Reading the biography is no substitute for reading Wallace himself, and if you haven’t read him, I recommend doing that first. But the account D.T. Max gives of his life is extremely helpful to anyone who wants to understand where Wallace is coming from and why he writes the way he does. Most of all, for ardent fans, it helps to explain and to mitigate the shock of his early death.

That is why I read it. I was so overwhelmed by his genius and talent, I couldn’t stand the idea that he had killed himself at 48. Learning about his academic parents–his father taught philosophy, his mother, English at the University of Illinois at Urbana–his early depression, the medications he took, the courses of electric shock treatment he underwent, his addiction to alcohol and marijuana, the long process of recovery (sustained, after an initial relapse), his time in a halfway house, his struggles to write, his teaching jobs, tumultuous relationships with women, until he found someone with whom he could live without traumatic break-ups—absorbing all of this fills in the blanks so that one comes to understand something about the roots of his difficulties and the enormous effort he made to overcome them.

Max, who is a staff writer for The New Yorker, intuits what we want to know about Wallace. He picks out just the quotations from his letters, from his literary work, and from interviews that I imagine I would have quoted had I been writing the book. He defines Wallace’s place in the landscape of contemporary fiction, describes his ambitions as a fiction-writer, shows us how he saw himself in relation to other writers. We get to see how he dealt with his agent, his editors, his critics, his fans, and the general public. We learn something about his relation to his mother, his sister, his teaching colleagues and his friends. Above all, he shows us enough of Wallace’s tortured relationship to himself so that we can at least glimpse the nature of his problems.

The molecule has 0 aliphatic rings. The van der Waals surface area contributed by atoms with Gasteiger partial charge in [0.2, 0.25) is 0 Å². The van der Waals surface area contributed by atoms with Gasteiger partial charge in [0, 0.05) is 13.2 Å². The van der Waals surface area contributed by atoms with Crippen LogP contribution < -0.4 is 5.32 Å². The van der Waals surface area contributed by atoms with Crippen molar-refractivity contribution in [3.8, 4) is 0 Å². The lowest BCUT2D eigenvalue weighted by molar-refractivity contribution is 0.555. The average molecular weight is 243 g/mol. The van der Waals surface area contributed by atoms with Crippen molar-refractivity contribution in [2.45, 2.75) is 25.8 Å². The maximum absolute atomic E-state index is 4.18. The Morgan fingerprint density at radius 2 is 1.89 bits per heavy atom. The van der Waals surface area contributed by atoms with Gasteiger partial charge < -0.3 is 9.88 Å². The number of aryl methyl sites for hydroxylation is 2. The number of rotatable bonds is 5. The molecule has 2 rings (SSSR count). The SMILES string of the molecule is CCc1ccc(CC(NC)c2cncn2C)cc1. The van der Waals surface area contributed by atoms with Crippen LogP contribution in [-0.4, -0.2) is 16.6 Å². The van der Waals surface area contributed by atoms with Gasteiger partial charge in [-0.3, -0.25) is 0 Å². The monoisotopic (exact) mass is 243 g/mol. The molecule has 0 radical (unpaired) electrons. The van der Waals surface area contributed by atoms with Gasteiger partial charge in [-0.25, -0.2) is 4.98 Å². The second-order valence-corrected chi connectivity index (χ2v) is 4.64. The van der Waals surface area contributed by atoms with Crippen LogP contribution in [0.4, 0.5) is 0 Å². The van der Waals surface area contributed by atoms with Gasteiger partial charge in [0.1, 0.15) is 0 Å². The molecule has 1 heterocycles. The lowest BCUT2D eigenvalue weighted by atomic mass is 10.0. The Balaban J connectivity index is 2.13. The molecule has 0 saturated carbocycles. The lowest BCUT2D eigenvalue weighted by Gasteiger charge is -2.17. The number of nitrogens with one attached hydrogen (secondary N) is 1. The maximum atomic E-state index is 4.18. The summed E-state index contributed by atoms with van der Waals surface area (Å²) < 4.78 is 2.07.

Long before the end, I felt tremendous gratitude to Max for having done the Herculean amount of work it took to produce this study—the archival research, extensive interviews, critical reading, poring through letters and hours of simply thinking through the implications of the material. Though the task may have been more Sisyphean than Herculean. When you arrive at the death, there is no burst of illumination that clarifies everything in a final moment of insight; in fact, the end is anticlimactic. But the low-key recital of the events leading up to Wallace’s suicide is reassuring in that you realize the author is not trying to force an explanation when there can be no possibility of knowing exactly why it happened. He is simply telling us all that there is to know—at least for now—and lets us draw our own conclusions. When I reached the last page, I felt I knew enough about Wallace’s life to understand why he might have ended it—in all probability, because he was in too much pain to stay alive. The idea that what he did was selfish—a standard reaction to suicide—is itself selfish. It is not for us to say he would have been better off trying to tough it out. Wallace gave his readers everything he had. He tried his best to stay alive. It wasn’t possible. The best thing that those who are left behind can do in this circumstance is make peace with it. And be grateful that he lived. ~